Dave Birkett’s new line (E9 6c or 5.14a X, 25m) marked in red, with him climbing to the right on Nowt but a Flee’ing Thing (E8 6c or 5.13c/d R), Cam Crag, Wasdale, Lake District, England. He spotted the project while on Nowt but a Flee’ing Thing last year; despite incessant rain, Birkett made numerous (wet) trips to try the unclimbed route this summer. He completed the ascent on July 20. [Photo] Alastair Lee
Last Friday, July 20, Dave Birkett put up another hard trad line at Cam Crag, Wasdale in England’s Lake District. He assessed the 25-meter route at E9 6c, or 5.14a X. The unnamed line ascends slightly to the left of Birkett’s 2004 accomplishment, Nowt but a Flee’ing Thing (British patois for “Not but a Fleeting Thing”: E8 6c or 5.13c/d R), and marks the completion of one of the longest and most challenging projects in the District. Birkett commented that the line was by far the hardest thing he has done in the past twelve months.
The route begins with brutish 5.14a climbing that consists of hard side-pulls, under-clings and an “odd, gnarly” crimp. This cruxy first half offers terrible protection, described as “dubious and very well spaced” by filmmaker Alastair Lee, before a desperate number 4 wire placement at twelve meters. Placing the piece put enormous strain on Birkett’s left arm before he continued through reachy 5.11/12 moves to top out.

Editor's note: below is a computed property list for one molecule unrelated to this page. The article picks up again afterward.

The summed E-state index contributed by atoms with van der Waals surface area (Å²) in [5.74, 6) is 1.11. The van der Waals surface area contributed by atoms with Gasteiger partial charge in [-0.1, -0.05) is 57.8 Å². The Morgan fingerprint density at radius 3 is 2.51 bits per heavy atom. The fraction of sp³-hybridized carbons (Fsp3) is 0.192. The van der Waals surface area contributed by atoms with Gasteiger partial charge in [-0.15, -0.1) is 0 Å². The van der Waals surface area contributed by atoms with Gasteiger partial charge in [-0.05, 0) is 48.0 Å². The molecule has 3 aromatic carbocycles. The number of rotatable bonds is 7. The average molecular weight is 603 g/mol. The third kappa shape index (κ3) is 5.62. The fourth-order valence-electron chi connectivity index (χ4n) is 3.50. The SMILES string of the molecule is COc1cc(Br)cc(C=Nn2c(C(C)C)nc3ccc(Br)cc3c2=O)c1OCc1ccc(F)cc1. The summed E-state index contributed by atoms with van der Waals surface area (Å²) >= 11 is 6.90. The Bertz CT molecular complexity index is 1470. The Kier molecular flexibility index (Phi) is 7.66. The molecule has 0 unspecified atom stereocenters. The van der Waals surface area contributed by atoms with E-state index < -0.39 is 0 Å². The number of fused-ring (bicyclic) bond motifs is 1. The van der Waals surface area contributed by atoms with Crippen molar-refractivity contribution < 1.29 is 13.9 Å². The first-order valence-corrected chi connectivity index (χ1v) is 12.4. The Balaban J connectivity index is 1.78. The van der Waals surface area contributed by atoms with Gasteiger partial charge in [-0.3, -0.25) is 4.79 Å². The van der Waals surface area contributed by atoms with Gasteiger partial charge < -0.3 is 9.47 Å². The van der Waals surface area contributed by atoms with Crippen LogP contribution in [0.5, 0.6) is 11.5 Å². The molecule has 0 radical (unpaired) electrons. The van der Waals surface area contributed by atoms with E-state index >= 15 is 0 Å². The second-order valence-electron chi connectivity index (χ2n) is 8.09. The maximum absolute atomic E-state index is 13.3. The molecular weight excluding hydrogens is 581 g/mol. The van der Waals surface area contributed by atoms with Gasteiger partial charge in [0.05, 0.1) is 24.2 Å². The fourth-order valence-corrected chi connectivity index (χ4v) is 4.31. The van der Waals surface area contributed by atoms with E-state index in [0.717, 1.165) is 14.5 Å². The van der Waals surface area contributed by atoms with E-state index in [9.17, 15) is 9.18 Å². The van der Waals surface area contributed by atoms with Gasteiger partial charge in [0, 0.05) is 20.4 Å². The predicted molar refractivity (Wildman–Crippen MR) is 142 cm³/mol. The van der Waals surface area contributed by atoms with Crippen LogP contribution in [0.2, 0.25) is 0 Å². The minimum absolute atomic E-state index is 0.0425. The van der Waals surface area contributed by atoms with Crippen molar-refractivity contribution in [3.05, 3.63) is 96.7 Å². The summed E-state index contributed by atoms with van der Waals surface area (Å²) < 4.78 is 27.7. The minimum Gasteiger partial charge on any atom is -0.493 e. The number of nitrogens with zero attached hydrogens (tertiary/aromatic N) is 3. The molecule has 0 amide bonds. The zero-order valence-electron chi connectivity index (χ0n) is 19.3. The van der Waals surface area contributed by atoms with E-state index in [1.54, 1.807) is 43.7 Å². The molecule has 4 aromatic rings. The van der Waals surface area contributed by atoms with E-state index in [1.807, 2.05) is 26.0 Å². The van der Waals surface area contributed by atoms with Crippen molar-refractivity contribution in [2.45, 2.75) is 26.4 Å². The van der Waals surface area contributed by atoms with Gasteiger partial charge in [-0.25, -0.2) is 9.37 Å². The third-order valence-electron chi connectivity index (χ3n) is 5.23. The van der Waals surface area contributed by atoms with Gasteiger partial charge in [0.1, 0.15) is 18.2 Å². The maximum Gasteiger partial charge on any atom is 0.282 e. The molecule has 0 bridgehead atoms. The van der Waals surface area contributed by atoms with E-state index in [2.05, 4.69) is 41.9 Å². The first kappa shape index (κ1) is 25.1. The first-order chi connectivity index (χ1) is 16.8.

Lee, who has been documenting Birkett’s work on the project this year, said that Birkett began eyeing the route a year ago while filming at Cam Crag. However, bad weather initially plagued Birkett as he struggled to find windows to work the route. A number of scheduled attempts to try the difficult-to-reach climb, situated above a steep talus slope covered with brush, were cancelled due to rain. After five trips to the crag Birkett managed only two days of climbing the project–on wet rock.
Considering the Isles have been swamped with a particularly rainy summer–water levels today reached sixty-year highs in some areas–Birkett has continued to perform well this year. See the May 10 and June 20 NewsWires for reports on his ascents of Skye Wall (E7/8 6b, 115m) and The Brothers Karamazov (E9 6c, 25m).
Dave Birkett reaching for a crimp just before the first piece of real protection on his new unnamed E9 6c route at Cam Crag, Walsdale in the Lakes District. The number 4 wire placement follows twelve meters of rock that offer very sparse protection. [Photo] Alastair Lee